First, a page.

UFF 6 Review: ‘Invoking Yell’ Asks Viewers How “Trve Kvlt” Black Metal They Are
Patricio Valladares’ Invoking Yell, which screened as part of the sixth annual Unnamed Footage Festival’s lineup, takes us back to the 1990s and the then burgeoning black metal scene. Across Europe, the black metal scene had church burnings, murders, and suicides. Valladares brings his own spin on scene drama to Chile and the self-described “depressive suicidal black metal band”, Invoking Yell. The analog style of found footage used here perfectly captures the feel of classic black metal videos with bands running around the Scandinavian forests. The story follows Andrea (Maria Jesús Marcone) and Tania (Macarena Carrere), who combine to form the titular band. Joined by camerawoman Ruth (Andrea Ozuljevich), who documents their recording process, the group travels to the site of a horrific accident that claimed the lives of a busload of kids in an attempt to capture psychophony sounds of the children’s spirits for their new demo.
While Andrea is focused solely on accomplishing what they came to do and cementing the bands legacy in the scene, Tania and Ruth are content to enjoy their trek into the woods. Their differences come to a head during an occult ritual and set the band down a path that could end in a truly brutal, black metal fashion. While recording the band, Ruth attempts to get the duo to talk about what motivates them. They discuss what is black metal and depressive suicidal black metal especially, what bands are or aren’t black metal, and why posers are the absolute worst. Some of the dialogue may seem cringe but this is how you often navigate the metal scene when you’re young. It’s also through these discussions that the audience is treated to a feminist perspective on black metal. We see Tania wearing her uterus pentagram jacket and the two talk about how there are no black metal bands with women in them besides their band and how the men in the scene just want to use them for their bodies.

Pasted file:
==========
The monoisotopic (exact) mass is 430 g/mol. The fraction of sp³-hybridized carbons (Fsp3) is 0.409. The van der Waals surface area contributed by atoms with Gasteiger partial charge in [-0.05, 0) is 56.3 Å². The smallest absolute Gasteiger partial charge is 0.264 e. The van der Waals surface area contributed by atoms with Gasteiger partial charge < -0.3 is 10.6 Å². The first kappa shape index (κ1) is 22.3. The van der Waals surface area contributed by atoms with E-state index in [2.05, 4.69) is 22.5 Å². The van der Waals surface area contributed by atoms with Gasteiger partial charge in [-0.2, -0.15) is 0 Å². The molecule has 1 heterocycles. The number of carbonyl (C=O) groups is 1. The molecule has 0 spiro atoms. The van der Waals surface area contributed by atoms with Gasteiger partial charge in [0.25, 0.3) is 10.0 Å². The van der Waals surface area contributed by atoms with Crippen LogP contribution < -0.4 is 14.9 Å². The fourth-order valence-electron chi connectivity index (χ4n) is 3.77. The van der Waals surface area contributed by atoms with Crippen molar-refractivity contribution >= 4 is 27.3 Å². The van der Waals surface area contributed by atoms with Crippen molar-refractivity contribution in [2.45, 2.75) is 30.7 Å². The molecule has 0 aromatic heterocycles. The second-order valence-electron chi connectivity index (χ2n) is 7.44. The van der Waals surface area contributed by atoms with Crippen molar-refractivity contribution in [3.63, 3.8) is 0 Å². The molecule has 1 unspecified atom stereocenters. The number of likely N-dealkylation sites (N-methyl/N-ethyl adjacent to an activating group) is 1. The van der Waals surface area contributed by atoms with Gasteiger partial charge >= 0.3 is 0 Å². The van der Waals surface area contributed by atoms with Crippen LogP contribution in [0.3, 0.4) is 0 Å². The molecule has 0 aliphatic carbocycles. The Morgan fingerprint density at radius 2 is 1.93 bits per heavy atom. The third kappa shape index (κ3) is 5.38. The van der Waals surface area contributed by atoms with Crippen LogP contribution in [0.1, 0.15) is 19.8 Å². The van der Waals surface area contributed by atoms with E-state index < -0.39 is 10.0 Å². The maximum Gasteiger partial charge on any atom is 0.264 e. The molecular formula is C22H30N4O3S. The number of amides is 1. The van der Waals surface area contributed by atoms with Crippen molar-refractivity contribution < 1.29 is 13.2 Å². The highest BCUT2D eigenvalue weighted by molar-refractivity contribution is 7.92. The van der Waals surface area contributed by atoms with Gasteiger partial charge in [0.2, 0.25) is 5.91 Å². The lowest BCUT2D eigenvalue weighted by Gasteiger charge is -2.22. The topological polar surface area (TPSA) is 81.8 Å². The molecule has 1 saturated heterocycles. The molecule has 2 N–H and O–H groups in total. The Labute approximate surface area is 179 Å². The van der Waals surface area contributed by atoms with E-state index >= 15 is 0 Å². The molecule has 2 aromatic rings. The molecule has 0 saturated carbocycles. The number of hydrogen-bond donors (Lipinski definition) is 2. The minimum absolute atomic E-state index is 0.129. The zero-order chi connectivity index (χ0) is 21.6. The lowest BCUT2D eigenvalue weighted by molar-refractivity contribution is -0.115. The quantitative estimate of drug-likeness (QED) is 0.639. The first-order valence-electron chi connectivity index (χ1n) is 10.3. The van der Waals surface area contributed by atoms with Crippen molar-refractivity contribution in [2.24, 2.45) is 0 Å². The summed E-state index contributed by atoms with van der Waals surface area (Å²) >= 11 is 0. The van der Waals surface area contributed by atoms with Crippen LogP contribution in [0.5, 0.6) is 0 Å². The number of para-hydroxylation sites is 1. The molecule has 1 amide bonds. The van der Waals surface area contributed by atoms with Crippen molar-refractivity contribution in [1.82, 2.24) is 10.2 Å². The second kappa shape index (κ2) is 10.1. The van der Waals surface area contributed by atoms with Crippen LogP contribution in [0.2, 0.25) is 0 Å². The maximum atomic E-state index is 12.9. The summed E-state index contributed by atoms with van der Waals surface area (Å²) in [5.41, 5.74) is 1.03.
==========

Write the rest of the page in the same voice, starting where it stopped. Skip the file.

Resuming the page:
It paints a clear picture of the sexism and misogyny of the black metal scene in the nineties, so there is an implication that Andrea and Tania believe they have to be more extreme than the rest of the scene to be taken seriously. To its credit, the film stays true to the carefully crafted brooding nature of black metal heads worldwide. Andrea never breaks character and maintains a cold, pessimistic outlook in every conversation. At least one particularly favored scene would make even Euronymous (founding member of Norwegian black metal band Mayhem) jealous. Euronymous famously discovered the body of bandmate Per Yngve Ohlin (better known by his stage name Dead) after Ohlin’s tragic suicide by shotgun and later proceeded to gift jewelry made from pieces of Ohlin’s skull to those he deemed worthy. In this author’s humble opinion, Andrea and Tania would have made the cut.
Overall, Invoking Yell hits all the right notes for me. The foggy, Chilean forests and mountains are a perfect location to add atmosphere to the paranormal side of the story. Throughout the film there’s clever and funny dialogue, my favorite of which takes a shot at the logos of black metal bands, with humor that’s used sparingly as to not detract from the horror at hand. The climax is tense and the story keeps you guessing whether they have truly communicated with the spirits or not. Like black metal, not everyone will enjoy the story told here. When it finds its audience, though, they will see this as a top-tier found footage film. I will be continually recommending it throughout the year and championing it like a blaze in the northern sky. Keep your fists up for release information, and check out the trailer below in the meantime.